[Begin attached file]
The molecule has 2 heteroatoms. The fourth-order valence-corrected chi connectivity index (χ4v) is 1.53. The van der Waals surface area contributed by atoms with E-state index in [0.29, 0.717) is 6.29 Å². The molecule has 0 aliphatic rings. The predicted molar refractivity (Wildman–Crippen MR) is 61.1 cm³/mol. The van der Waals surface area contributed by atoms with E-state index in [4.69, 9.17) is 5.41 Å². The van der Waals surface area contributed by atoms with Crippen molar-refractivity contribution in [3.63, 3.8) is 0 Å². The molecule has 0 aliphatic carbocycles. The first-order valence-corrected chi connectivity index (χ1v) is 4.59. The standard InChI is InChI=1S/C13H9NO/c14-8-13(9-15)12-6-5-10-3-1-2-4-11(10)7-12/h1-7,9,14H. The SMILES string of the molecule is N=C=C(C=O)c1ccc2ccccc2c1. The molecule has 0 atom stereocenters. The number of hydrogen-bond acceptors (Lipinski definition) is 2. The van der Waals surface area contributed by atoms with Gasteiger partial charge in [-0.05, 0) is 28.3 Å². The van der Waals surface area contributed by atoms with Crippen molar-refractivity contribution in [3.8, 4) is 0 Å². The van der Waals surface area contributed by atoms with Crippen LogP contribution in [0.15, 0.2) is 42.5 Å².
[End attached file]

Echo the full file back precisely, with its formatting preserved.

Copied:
The molecule has 2 heteroatoms. The fourth-order valence-corrected chi connectivity index (χ4v) is 1.53. The van der Waals surface area contributed by atoms with E-state index in [0.29, 0.717) is 6.29 Å². The molecule has 0 aliphatic rings. The predicted molar refractivity (Wildman–Crippen MR) is 61.1 cm³/mol. The van der Waals surface area contributed by atoms with E-state index in [4.69, 9.17) is 5.41 Å². The van der Waals surface area contributed by atoms with Crippen molar-refractivity contribution in [3.63, 3.8) is 0 Å². The molecule has 0 aliphatic carbocycles. The first-order valence-corrected chi connectivity index (χ1v) is 4.59. The standard InChI is InChI=1S/C13H9NO/c14-8-13(9-15)12-6-5-10-3-1-2-4-11(10)7-12/h1-7,9,14H. The SMILES string of the molecule is N=C=C(C=O)c1ccc2ccccc2c1. The molecule has 0 atom stereocenters. The number of hydrogen-bond acceptors (Lipinski definition) is 2. The van der Waals surface area contributed by atoms with Gasteiger partial charge in [-0.05, 0) is 28.3 Å². The van der Waals surface area contributed by atoms with Crippen molar-refractivity contribution in [3.8, 4) is 0 Å². The van der Waals surface area contributed by atoms with Crippen LogP contribution in [0.15, 0.2) is 42.5 Å².